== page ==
"I feel good," Douglass said to WNEP-TV. "I'm getting better and now I'm off the crutches. Our department was tremendous during this horrific tragedy. That's what really kept me motivated and just looking on into the future."

And Douglass' future could include returning to the state police.

"I don't want anything to hold me back," Douglass said, according to WNEP-TV. "It will be an honor to go back to the Pennsylvania State Police."

Frein was captured in October after a 48-day manhunt. At times, 1,000 officers searched the Pocono Mountains for Frein, who police said had planned his attack and hiding for years.

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Montana Fire Grows, Forces Brief Evacuation of Ski Lodge

muangsatun/iStock/Thinkstock(RED LODGE, Mont.) -- A wind driven wildfire forced the short-term evacuation of hundreds of people at a ski lodge in southern Montana.

The fire began Saturday on open private land, but it's now burning in the Custer National Forest, where the Red Mountain ski area is located.

U.S. Forest Service spokesman Jeff Gildehaus told ABC News early Sunday the cause of the fire remains under investigation, but dry grass is fueling the blaze.

“No injuries or damage reported to property. It did burn around six homes in the area but none of the homes were damaged by the fire.,” he said.

The ski area evacuation order was lifted on Sunday.

There have been no reports of injuries or damage to structures as a result of the fire.

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Possibility of Criminal Charges in New York City Building Collapse Growing

FDNY(NEW YORK) -- As searchers and cadaver dogs sift through the rubble looking for victims and evidence, New York City officials tell ABC News that the possibility is growing that criminal charges could be filed as a result of the blast and building collapse in the East Village.

Investigators with the Manhattan District Attorney's Office are now fully engaged, according to a law-enforcement source, as opposed to simply "monitoring" the investigation -- which would be the standard procedure.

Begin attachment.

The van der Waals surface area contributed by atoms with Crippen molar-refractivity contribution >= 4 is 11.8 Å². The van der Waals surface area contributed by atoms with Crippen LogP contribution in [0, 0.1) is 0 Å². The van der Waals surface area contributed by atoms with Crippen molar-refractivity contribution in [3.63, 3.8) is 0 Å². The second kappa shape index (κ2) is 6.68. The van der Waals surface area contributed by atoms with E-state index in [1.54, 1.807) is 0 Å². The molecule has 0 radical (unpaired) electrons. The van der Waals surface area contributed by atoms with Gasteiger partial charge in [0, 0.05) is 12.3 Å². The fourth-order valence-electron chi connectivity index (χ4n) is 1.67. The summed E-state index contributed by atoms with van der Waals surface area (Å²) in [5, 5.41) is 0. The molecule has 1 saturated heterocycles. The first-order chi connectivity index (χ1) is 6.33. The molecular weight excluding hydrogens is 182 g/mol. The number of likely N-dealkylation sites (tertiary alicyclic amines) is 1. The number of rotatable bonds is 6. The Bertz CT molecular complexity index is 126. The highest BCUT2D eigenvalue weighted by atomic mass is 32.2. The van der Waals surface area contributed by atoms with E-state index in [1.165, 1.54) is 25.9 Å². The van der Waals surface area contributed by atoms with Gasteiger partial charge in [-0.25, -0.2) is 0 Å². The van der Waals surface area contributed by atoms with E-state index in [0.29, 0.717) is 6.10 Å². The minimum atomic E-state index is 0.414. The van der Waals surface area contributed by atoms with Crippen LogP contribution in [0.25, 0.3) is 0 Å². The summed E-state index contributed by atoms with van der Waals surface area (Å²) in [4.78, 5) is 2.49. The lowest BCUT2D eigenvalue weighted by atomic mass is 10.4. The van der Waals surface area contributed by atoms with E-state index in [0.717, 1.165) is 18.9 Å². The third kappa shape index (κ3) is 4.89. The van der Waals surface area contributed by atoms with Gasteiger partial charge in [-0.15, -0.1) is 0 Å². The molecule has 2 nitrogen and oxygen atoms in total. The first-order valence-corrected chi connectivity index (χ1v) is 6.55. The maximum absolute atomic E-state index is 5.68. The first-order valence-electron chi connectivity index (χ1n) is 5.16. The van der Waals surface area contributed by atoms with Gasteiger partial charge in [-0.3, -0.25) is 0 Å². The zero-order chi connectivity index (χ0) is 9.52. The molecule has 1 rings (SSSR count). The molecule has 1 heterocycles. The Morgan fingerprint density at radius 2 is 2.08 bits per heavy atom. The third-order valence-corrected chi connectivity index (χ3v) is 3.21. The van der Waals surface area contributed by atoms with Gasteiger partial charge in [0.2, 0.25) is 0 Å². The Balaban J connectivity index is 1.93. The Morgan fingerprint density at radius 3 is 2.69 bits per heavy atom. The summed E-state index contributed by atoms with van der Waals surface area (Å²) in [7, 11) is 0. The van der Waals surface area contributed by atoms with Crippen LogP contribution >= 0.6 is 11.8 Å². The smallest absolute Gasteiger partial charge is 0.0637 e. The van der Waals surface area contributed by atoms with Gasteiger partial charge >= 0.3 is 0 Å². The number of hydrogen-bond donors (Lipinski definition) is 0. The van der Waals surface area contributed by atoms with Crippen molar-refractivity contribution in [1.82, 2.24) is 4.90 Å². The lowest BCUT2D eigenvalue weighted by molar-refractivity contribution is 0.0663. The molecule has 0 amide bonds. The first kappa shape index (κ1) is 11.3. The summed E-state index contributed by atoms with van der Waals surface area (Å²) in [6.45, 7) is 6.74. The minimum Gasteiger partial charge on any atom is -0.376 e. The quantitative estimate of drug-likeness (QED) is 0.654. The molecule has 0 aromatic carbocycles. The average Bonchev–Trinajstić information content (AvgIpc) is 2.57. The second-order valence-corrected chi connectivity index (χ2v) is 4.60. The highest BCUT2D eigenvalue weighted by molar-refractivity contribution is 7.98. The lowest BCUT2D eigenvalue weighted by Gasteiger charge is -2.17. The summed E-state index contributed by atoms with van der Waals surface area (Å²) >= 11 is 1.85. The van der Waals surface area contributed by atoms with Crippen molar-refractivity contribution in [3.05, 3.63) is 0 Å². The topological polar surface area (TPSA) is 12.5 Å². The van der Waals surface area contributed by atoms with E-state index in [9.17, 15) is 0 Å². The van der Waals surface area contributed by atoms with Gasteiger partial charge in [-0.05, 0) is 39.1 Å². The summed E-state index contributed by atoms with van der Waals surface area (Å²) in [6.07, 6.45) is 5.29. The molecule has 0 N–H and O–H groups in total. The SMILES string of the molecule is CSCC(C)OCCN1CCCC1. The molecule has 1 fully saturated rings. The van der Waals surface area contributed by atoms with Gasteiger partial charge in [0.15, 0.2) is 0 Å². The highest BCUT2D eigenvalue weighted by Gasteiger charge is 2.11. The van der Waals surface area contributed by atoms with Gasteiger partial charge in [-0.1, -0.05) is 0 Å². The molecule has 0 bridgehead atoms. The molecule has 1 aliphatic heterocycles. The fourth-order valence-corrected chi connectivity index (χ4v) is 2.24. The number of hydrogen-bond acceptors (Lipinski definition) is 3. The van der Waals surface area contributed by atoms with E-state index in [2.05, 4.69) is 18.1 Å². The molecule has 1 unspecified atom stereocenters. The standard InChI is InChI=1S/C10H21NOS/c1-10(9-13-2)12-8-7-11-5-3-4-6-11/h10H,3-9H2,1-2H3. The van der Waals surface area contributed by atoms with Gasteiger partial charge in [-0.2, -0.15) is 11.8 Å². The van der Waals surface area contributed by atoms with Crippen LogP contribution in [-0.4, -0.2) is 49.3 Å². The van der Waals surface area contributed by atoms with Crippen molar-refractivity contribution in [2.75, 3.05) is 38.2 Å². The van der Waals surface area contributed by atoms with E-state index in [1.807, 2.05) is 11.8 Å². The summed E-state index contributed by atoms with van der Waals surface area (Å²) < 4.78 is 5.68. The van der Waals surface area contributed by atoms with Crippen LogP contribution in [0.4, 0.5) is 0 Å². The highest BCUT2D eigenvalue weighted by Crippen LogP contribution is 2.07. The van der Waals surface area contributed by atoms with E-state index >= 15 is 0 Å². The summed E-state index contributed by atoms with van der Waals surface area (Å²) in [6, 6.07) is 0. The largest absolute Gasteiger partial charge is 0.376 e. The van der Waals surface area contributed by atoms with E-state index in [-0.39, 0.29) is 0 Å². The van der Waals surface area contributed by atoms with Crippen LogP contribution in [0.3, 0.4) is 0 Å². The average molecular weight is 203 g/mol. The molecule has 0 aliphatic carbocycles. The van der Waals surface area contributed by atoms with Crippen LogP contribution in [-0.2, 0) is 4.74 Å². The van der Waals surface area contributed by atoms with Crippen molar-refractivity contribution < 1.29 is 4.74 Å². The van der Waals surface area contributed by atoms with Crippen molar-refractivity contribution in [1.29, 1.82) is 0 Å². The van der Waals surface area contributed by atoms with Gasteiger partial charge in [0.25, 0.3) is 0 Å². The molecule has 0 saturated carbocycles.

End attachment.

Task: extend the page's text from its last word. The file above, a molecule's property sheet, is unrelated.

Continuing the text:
"They are on-site and they've given instructions" about what type of information may or may not be released by other city agencies, the source said.

The Manhattan District Attorney's Office is not commenting at this point.

Two city officials tell ABC News investigators are now pursuing reports from tenants that they were told by building management to report gas problems to the landlord and not the energy company, Con Edison, or to 911.

Some tenants have told investigators that they were given those instructions as late as Thursday morning -- just before Con Ed inspectors were scheduled to examine plumbing in the basement.

Investigators have not yet confirmed these reports. But if they are found to be accurate, it could prove to be critical. Investigators and prosecutors are trying to determine whether the piping work done in the basement was legal and done appropriately, or if the building's owners knew they were violating the city code and, thus, might be jeopardizing the safety of people in and around the building.

Specific instructions to tenants that they should not call the city or the utility could be a key indicator that someone knew the gas piping might not be up to code, the officials said.

It is these reports, the officials said, that prompted Mayor Bill de Blasio to be so emphatic in the last couple of days as he reminded people during his briefings that gas odors must be reported immediately to the city or the utility. He stressed that no one should rely on simply calling their landlord.

The owner of the ground-floor restaurant where the explosion occurred called the landlord to report the gas leak Thursday, and it is that leak that is believed to be the cause of the blast.

Though the mayor has cautioned that the cleanup and probe will take time, investigators want to get into the basement as soon as they can to examine the gas pipes. They believe those pipes will provide the most crucial evidence.

One body was recovered on Sunday, an official confirmed to ABC News. A total of 22 people were injured in the explosion and collapse.

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21 Injured When Metro Rail Train Collides With Car in Los Angeles